Since I am a registered professional engineer, it would be unethical under the terms of my license for me to perform design work without a site visit and a contract. Sorry, that's the law. However, you are free to do your own design.

You need to look up the formulas for maximum fiber bending stress for a point load applied at the midpoint of your handrail. You have already determined you want to use 200 lbs for the point load. You also need to determine the moment of inertia of the rail, which will depend on the shape you select. You also need to determine the distance from the centroid of the shape to the edge. You also need to know the allowable extreme fiber bending strength of the wood you select. If this seems complicated, it is a bit, but that is how you do it. Unfortunately the particular structural problem you are seeking to solve does not have a simple solution that you can find in a code book, so you need to actually do the mathematics. Or find someone to do it for you, who is permitted to do so under the law. Or just install the rail and don't worry about it.
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Old 07-05-2012, 09:32 PM   #11
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Handrail strength? Garden stair needs hand rail


IF I understsnd you correctly you are not actually looking for calculations for the handrail but for the guard.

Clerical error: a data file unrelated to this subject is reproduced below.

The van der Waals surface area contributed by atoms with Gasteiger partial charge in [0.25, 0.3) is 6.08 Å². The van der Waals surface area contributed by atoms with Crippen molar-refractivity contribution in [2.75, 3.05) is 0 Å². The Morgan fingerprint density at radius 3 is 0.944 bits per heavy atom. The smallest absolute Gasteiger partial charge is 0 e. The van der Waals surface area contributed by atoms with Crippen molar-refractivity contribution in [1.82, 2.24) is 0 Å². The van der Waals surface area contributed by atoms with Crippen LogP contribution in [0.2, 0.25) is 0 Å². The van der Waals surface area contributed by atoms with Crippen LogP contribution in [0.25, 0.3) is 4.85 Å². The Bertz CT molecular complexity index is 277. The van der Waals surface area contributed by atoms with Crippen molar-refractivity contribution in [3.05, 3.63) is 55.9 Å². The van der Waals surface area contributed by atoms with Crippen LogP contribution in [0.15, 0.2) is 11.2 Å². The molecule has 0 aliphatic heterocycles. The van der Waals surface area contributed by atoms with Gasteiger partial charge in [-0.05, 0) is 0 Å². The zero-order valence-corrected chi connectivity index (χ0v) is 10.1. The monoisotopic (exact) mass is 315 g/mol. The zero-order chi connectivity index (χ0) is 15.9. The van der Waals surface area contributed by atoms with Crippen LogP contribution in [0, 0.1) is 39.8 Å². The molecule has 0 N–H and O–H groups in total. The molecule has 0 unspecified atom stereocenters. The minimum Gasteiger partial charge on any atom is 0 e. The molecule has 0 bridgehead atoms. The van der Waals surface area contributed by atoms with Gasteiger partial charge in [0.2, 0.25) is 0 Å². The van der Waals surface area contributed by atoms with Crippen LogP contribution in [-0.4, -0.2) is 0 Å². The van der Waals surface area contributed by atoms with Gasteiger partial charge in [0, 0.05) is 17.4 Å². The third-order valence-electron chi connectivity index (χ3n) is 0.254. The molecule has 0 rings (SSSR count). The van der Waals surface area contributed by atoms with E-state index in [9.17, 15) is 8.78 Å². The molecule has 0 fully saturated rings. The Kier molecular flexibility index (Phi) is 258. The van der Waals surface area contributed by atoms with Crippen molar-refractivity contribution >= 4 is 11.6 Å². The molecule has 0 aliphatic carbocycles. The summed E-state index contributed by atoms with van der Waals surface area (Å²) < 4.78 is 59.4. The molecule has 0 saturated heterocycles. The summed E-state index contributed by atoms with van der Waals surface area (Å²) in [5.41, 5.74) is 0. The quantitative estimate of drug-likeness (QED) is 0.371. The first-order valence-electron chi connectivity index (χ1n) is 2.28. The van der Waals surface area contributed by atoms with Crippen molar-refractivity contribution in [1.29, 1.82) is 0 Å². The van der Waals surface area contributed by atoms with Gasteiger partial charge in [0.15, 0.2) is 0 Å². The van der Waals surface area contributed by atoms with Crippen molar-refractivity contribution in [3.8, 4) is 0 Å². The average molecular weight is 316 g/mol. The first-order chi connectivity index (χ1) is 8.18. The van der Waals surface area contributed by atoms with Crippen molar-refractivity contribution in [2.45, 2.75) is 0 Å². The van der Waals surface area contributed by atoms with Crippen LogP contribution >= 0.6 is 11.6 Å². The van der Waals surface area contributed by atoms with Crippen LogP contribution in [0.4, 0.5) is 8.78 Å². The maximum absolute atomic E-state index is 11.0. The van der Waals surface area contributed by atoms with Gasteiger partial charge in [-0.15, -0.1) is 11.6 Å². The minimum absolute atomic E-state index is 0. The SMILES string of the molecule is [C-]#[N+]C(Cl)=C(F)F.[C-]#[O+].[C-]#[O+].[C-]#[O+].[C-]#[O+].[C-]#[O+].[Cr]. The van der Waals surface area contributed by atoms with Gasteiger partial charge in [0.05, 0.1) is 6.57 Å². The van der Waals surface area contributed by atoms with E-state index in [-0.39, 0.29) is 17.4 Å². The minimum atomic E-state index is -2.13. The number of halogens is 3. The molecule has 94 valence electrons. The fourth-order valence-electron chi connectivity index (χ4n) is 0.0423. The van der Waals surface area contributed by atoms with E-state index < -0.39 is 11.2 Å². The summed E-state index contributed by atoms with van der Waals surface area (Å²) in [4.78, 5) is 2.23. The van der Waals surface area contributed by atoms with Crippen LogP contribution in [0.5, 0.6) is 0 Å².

That is you need direction on installing or designing an acceptable guard that includes the posts, rails, balusters (not desired) and handrail?

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Old 07-10-2012, 06:26 PM   #12
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Handrail strength? Garden stair needs hand rail


Quote:
Originally Posted by Daniel Holzman View Post
Since I am a registered professional engineer, it would be unethical under the terms of my license for me to perform design work without a site visit and a contract. Sorry, that's the law. However, you are free to do your own design.
Then why reply? To puff up engineers and make them sound intolerable? Your answer is uninformative at best, and downright insulting to your profession at worst. You didn't even provide the formula in which these variables would be inserted, so it is yet to be a mathematics problem.

I know my material, and have formulas to determine the proper weight load if spread across two or more members, however, there doesn't seem to be any that do the same for a single member. It's not like I'm using an unusual material like a plastic or metal or composite; I'm using a simple redwood rail similar in performance to a 2x4 on edge.

-Crissa

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Old 07-10-2012, 06:45 PM   #13
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Handrail strength? Garden stair needs hand rail


I told you exactly how to solve the problem, and I explained why I am unable to perform the calculations for you. I don't get why you are so pissed off over that, but so be it.